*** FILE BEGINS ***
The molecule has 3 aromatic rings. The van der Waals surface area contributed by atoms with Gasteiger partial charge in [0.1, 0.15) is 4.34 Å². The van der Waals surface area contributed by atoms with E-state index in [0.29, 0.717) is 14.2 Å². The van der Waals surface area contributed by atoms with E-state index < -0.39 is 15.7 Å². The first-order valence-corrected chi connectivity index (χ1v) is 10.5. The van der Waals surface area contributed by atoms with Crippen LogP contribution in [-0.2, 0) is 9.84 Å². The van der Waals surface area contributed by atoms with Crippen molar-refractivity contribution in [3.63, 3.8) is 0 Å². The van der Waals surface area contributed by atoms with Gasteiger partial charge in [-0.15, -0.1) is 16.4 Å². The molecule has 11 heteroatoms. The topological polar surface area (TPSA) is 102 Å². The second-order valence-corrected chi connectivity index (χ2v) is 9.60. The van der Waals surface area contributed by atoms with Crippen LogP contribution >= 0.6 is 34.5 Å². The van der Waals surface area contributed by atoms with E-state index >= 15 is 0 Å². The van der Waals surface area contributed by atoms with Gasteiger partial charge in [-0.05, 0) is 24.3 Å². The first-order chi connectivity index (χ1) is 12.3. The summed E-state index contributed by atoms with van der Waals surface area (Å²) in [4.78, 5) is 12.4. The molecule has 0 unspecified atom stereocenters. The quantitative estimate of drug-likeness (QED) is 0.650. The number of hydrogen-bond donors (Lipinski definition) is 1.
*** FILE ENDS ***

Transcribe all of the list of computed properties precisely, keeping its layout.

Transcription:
The molecule has 3 aromatic rings. The van der Waals surface area contributed by atoms with Gasteiger partial charge in [0.1, 0.15) is 4.34 Å². The van der Waals surface area contributed by atoms with E-state index in [0.29, 0.717) is 14.2 Å². The van der Waals surface area contributed by atoms with E-state index < -0.39 is 15.7 Å². The first-order valence-corrected chi connectivity index (χ1v) is 10.5. The van der Waals surface area contributed by atoms with Crippen LogP contribution in [-0.2, 0) is 9.84 Å². The van der Waals surface area contributed by atoms with Crippen molar-refractivity contribution in [3.63, 3.8) is 0 Å². The van der Waals surface area contributed by atoms with Gasteiger partial charge in [-0.15, -0.1) is 16.4 Å². The molecule has 11 heteroatoms. The topological polar surface area (TPSA) is 102 Å². The second-order valence-corrected chi connectivity index (χ2v) is 9.60. The van der Waals surface area contributed by atoms with Crippen LogP contribution >= 0.6 is 34.5 Å². The van der Waals surface area contributed by atoms with E-state index >= 15 is 0 Å². The van der Waals surface area contributed by atoms with Gasteiger partial charge in [-0.05, 0) is 24.3 Å². The first-order chi connectivity index (χ1) is 12.3. The summed E-state index contributed by atoms with van der Waals surface area (Å²) in [4.78, 5) is 12.4. The molecule has 0 unspecified atom stereocenters. The quantitative estimate of drug-likeness (QED) is 0.650. The number of hydrogen-bond donors (Lipinski definition) is 1.